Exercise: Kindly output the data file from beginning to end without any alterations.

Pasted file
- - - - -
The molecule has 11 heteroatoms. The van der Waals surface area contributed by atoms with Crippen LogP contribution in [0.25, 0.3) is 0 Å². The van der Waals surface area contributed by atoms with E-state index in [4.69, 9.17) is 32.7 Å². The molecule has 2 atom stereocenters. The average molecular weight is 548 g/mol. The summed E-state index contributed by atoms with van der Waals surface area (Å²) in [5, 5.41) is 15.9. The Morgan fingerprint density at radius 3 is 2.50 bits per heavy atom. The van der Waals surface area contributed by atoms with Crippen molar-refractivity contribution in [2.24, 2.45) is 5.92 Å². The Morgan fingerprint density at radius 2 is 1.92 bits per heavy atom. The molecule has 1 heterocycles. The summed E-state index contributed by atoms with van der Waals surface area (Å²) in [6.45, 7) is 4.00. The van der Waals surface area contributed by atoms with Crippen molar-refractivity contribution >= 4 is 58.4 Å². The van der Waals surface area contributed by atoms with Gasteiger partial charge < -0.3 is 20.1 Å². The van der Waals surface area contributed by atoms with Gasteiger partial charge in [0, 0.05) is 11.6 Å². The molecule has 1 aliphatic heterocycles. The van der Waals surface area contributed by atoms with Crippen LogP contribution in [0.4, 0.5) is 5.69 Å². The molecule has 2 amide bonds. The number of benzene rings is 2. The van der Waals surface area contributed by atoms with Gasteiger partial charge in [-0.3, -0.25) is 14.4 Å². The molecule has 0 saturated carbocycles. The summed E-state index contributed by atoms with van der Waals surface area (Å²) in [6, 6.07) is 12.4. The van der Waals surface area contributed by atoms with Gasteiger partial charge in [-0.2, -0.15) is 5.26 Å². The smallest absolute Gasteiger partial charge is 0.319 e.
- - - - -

The molecule has 11 heteroatoms. The van der Waals surface area contributed by atoms with Crippen LogP contribution in [0.25, 0.3) is 0 Å². The van der Waals surface area contributed by atoms with E-state index in [4.69, 9.17) is 32.7 Å². The molecule has 2 atom stereocenters. The average molecular weight is 548 g/mol. The summed E-state index contributed by atoms with van der Waals surface area (Å²) in [5, 5.41) is 15.9. The Morgan fingerprint density at radius 3 is 2.50 bits per heavy atom. The van der Waals surface area contributed by atoms with Crippen molar-refractivity contribution in [2.24, 2.45) is 5.92 Å². The Morgan fingerprint density at radius 2 is 1.92 bits per heavy atom. The molecule has 1 heterocycles. The summed E-state index contributed by atoms with van der Waals surface area (Å²) in [6.45, 7) is 4.00. The van der Waals surface area contributed by atoms with Crippen molar-refractivity contribution >= 4 is 58.4 Å². The van der Waals surface area contributed by atoms with Gasteiger partial charge < -0.3 is 20.1 Å². The van der Waals surface area contributed by atoms with Gasteiger partial charge in [0, 0.05) is 11.6 Å². The molecule has 1 aliphatic heterocycles. The van der Waals surface area contributed by atoms with Crippen LogP contribution in [0.4, 0.5) is 5.69 Å². The molecule has 2 amide bonds. The number of benzene rings is 2. The van der Waals surface area contributed by atoms with Gasteiger partial charge in [-0.3, -0.25) is 14.4 Å². The molecule has 0 saturated carbocycles. The summed E-state index contributed by atoms with van der Waals surface area (Å²) in [6, 6.07) is 12.4. The van der Waals surface area contributed by atoms with Gasteiger partial charge in [-0.2, -0.15) is 5.26 Å². The smallest absolute Gasteiger partial charge is 0.319 e.